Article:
6. The first accessory gutta-percha cone is inserted into the space created by the spreader.

7. The spreader is then cleaned and reinserted immediately into the canal. It should not go down to the full working length.

8. The second accessory gutta-percha cone is inserted into the space created.

9. The sequence of spreader application and cone insertion continues until the canal is full, with the number of accessory cones required varying from canal to canal (Fig. 9.8). If a post-retained restoration is planned, if desired, lateral condensation can cease when the apical 5–6 mm have been filled.

10. If the final coronal restoration is not post-retained, the excess gutta-percha emerging from the canal entrance should be removed with a hot instrument and condensed vertically with a plugger to promote a satisfactory seal. The gutta-percha should be reduced to below the gingival level, particularly in anterior teeth, in order to maintain the translucency of the crown and to prevent the possibility of sealer staining the dentine. 58 In all cases, having the root filling confined to well within the root and protected by suitable restorations will reduce the risk of microleakage.

When a post-retained restoration is planned gutta-percha can be removed immediately but carefully, leaving approximately 4–5 mm of apical root filling undisturbed. 59,60 Post space preparation at this stage is advantageous as the operator is very conscious of the anatomy and length of the canal. A rubber dam is already in place and the required length of post is easily assessed.

Lateral condensation is relatively simple to carry out, rapid, and has been used for many years with considerable success, even in quite demanding cases (Fig. 9.9). However, since it is impossible for cold gutta-percha to flow into all the irregularities in the root canal system, parts of the canal must either remain unfilled61 or be filled only with sealer. The importance of cleaning anatomical irregularities in oval canals has been emphasized. Otherwise, they remain packed with debris and reduce the quality of the root filling; 61,62 canals which are this shape present a challenge for most obturation methods. 63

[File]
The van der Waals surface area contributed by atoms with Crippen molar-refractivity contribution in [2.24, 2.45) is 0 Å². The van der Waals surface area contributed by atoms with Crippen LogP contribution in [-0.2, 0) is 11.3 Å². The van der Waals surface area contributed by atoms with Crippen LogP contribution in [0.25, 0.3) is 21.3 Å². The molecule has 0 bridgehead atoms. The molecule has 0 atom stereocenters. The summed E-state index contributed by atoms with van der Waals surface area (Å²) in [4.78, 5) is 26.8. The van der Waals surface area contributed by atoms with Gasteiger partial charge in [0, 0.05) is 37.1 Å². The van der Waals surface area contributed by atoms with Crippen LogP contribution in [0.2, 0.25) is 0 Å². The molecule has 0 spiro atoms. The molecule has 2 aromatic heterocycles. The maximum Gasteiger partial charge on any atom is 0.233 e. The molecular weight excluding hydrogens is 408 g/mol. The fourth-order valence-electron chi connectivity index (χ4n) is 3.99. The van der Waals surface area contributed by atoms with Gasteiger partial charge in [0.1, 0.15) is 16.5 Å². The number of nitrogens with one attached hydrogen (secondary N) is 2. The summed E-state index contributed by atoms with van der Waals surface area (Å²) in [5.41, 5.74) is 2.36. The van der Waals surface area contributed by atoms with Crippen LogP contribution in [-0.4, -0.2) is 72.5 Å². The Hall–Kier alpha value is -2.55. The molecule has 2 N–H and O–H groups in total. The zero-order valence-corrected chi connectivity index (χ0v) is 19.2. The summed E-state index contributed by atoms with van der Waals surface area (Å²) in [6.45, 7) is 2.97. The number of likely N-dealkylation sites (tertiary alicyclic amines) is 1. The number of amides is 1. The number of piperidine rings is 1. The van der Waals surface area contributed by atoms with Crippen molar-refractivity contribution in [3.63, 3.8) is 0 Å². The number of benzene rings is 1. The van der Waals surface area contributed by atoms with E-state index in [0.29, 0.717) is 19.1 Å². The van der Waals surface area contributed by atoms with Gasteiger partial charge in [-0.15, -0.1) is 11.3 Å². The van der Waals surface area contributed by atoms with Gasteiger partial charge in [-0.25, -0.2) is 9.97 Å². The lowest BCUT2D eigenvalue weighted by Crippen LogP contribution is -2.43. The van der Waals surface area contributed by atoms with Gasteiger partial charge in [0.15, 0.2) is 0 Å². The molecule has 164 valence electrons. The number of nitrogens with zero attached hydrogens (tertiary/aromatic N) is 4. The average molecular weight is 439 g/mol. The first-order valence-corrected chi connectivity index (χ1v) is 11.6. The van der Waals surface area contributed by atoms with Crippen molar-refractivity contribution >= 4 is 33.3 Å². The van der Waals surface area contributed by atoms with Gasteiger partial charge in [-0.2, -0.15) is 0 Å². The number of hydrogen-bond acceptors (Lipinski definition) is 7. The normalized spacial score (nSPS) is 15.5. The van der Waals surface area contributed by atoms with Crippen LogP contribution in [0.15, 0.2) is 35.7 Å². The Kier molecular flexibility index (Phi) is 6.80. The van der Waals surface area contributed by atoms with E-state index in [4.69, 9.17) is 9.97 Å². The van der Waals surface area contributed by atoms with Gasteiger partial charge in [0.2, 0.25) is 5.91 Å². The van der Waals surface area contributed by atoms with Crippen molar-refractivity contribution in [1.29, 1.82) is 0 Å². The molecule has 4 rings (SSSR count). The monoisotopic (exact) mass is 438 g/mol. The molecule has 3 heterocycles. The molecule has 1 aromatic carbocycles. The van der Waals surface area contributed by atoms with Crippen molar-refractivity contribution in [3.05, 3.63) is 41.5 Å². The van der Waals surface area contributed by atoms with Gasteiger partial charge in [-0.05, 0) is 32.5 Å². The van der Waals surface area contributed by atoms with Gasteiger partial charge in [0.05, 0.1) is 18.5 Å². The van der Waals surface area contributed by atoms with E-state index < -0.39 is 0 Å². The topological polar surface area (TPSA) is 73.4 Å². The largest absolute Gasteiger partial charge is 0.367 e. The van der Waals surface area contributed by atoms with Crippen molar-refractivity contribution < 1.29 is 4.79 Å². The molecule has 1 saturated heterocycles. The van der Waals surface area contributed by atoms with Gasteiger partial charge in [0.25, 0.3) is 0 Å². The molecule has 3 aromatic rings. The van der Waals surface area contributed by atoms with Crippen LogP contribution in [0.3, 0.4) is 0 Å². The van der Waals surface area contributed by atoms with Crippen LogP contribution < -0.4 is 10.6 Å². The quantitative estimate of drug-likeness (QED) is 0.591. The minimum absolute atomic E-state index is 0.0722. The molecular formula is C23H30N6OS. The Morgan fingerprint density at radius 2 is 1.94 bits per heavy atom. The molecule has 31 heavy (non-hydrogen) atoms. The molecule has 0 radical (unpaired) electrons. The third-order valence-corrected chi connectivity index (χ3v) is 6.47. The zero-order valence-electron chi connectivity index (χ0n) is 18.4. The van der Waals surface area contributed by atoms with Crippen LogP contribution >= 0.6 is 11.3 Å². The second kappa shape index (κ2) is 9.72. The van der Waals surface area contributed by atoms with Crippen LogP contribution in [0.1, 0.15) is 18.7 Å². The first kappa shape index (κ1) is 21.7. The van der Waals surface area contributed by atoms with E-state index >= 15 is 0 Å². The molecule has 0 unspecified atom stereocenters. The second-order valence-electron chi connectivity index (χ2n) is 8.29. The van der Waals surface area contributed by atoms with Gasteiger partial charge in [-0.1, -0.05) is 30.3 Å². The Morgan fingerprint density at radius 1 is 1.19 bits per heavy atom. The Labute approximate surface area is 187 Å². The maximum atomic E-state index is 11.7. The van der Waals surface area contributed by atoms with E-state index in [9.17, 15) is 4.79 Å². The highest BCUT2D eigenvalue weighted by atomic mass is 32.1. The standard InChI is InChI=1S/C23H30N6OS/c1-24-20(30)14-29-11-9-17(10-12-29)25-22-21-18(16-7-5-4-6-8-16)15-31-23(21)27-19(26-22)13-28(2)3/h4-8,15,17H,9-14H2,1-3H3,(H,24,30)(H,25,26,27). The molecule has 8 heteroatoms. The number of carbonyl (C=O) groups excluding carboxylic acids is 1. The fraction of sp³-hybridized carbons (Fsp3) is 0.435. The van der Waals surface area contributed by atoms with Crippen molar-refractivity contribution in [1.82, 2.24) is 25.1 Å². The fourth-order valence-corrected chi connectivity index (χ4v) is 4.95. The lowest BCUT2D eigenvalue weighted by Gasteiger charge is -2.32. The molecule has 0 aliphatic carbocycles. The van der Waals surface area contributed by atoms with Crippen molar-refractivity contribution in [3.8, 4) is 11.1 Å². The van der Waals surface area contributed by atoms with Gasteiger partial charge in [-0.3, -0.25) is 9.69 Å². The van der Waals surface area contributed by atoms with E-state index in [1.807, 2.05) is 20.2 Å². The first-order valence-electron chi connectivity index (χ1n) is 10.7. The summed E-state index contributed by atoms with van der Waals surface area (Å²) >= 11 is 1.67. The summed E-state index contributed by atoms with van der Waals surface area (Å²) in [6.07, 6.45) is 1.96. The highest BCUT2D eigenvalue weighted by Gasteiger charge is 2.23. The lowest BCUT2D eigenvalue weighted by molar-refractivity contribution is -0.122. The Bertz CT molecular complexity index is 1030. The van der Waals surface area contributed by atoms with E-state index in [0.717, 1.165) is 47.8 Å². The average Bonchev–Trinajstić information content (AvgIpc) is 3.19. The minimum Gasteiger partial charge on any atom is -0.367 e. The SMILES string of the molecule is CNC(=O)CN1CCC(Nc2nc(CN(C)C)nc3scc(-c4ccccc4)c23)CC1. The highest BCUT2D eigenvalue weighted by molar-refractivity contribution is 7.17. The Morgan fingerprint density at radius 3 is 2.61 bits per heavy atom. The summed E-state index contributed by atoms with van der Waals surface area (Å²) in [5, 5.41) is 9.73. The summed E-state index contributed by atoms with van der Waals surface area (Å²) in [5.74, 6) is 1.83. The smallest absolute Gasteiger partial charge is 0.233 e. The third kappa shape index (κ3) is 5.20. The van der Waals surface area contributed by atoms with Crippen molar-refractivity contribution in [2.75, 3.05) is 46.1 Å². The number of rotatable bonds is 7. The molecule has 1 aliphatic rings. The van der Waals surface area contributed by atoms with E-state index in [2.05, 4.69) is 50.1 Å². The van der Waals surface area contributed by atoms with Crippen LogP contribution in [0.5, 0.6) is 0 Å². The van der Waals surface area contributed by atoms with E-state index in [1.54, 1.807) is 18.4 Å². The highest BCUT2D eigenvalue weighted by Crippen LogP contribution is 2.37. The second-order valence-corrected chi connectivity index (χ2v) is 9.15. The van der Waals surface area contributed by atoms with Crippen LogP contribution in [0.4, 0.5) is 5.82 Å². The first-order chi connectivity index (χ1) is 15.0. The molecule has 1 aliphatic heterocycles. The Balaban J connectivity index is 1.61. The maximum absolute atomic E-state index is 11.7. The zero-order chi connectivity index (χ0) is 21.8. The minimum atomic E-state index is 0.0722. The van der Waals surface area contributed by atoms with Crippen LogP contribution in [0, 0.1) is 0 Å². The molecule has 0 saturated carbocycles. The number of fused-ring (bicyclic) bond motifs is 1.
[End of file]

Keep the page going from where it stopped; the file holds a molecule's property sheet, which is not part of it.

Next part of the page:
Innovative means of obturation using gutta-percha aimed at reducing the time involved with lateral condensation include SimpliFill (Discus Dental, Culver City, CA, USA). A section of gutta-percha or Resilon (see later) is held at the end of the SimpliFill disposable delivery device, which is inserted into the canal to the desired depth. An apical plug of root filling is left inside the canal by twisting, to free the delivery device, which is then withdrawn; the remainder of the canal is then back-filled if required.

The perceived deficiencies of lateral condensation have resulted in the development of techniques in which gutta-percha is softened by heat or solvents so that the core material can be condensed into anatomical irregularities. 62 Some of these techniques are ‘hybrids’ which use the controllability and safety of cold lateral condensation in the apical region and heat-softening to fill the coronal two-thirds more quickly. Other techniques involve heat to soften the whole length of gutta-percha in the root canal.

Heat-softened gutta-percha techniques